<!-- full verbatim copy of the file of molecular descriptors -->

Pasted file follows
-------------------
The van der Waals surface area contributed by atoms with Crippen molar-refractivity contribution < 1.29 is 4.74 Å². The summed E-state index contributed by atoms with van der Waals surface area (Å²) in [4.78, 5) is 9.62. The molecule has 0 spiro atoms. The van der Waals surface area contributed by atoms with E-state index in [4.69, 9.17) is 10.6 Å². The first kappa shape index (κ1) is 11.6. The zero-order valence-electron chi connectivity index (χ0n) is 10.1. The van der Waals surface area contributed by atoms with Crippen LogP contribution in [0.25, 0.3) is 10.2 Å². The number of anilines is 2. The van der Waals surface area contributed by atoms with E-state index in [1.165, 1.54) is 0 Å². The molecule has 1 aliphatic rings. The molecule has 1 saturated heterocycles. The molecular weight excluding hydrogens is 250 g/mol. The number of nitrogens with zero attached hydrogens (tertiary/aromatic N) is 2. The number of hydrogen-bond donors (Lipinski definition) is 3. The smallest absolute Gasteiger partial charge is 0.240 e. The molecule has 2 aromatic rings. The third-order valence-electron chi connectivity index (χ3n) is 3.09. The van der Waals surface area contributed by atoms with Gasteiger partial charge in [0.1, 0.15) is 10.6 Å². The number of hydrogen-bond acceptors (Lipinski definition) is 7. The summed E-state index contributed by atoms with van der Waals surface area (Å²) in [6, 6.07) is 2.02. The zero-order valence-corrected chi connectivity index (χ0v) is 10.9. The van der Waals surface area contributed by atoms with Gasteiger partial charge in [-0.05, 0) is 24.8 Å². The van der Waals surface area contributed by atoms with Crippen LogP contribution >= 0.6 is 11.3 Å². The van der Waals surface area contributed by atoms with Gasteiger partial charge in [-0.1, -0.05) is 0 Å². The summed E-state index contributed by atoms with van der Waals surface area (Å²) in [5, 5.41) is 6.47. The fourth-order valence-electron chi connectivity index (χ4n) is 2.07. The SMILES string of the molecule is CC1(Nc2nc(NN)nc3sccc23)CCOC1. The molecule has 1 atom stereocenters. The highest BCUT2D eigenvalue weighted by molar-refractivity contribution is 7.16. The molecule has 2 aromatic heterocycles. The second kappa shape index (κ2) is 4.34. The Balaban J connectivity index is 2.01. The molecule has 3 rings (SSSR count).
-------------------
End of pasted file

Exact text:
The van der Waals surface area contributed by atoms with Crippen molar-refractivity contribution < 1.29 is 4.74 Å². The summed E-state index contributed by atoms with van der Waals surface area (Å²) in [4.78, 5) is 9.62. The molecule has 0 spiro atoms. The van der Waals surface area contributed by atoms with E-state index in [4.69, 9.17) is 10.6 Å². The first kappa shape index (κ1) is 11.6. The zero-order valence-electron chi connectivity index (χ0n) is 10.1. The van der Waals surface area contributed by atoms with Crippen LogP contribution in [0.25, 0.3) is 10.2 Å². The number of anilines is 2. The van der Waals surface area contributed by atoms with E-state index in [1.165, 1.54) is 0 Å². The molecule has 1 aliphatic rings. The molecule has 1 saturated heterocycles. The molecular weight excluding hydrogens is 250 g/mol. The number of nitrogens with zero attached hydrogens (tertiary/aromatic N) is 2. The number of hydrogen-bond donors (Lipinski definition) is 3. The smallest absolute Gasteiger partial charge is 0.240 e. The molecule has 2 aromatic rings. The third-order valence-electron chi connectivity index (χ3n) is 3.09. The van der Waals surface area contributed by atoms with Gasteiger partial charge in [0.1, 0.15) is 10.6 Å². The number of hydrogen-bond acceptors (Lipinski definition) is 7. The summed E-state index contributed by atoms with van der Waals surface area (Å²) in [6, 6.07) is 2.02. The zero-order valence-corrected chi connectivity index (χ0v) is 10.9. The van der Waals surface area contributed by atoms with Gasteiger partial charge in [-0.05, 0) is 24.8 Å². The van der Waals surface area contributed by atoms with Crippen LogP contribution >= 0.6 is 11.3 Å². The van der Waals surface area contributed by atoms with Gasteiger partial charge in [-0.1, -0.05) is 0 Å². The summed E-state index contributed by atoms with van der Waals surface area (Å²) in [5, 5.41) is 6.47. The fourth-order valence-electron chi connectivity index (χ4n) is 2.07. The SMILES string of the molecule is CC1(Nc2nc(NN)nc3sccc23)CCOC1. The molecule has 1 atom stereocenters. The highest BCUT2D eigenvalue weighted by molar-refractivity contribution is 7.16. The molecule has 2 aromatic heterocycles. The second kappa shape index (κ2) is 4.34. The Balaban J connectivity index is 2.01. The molecule has 3 rings (SSSR count).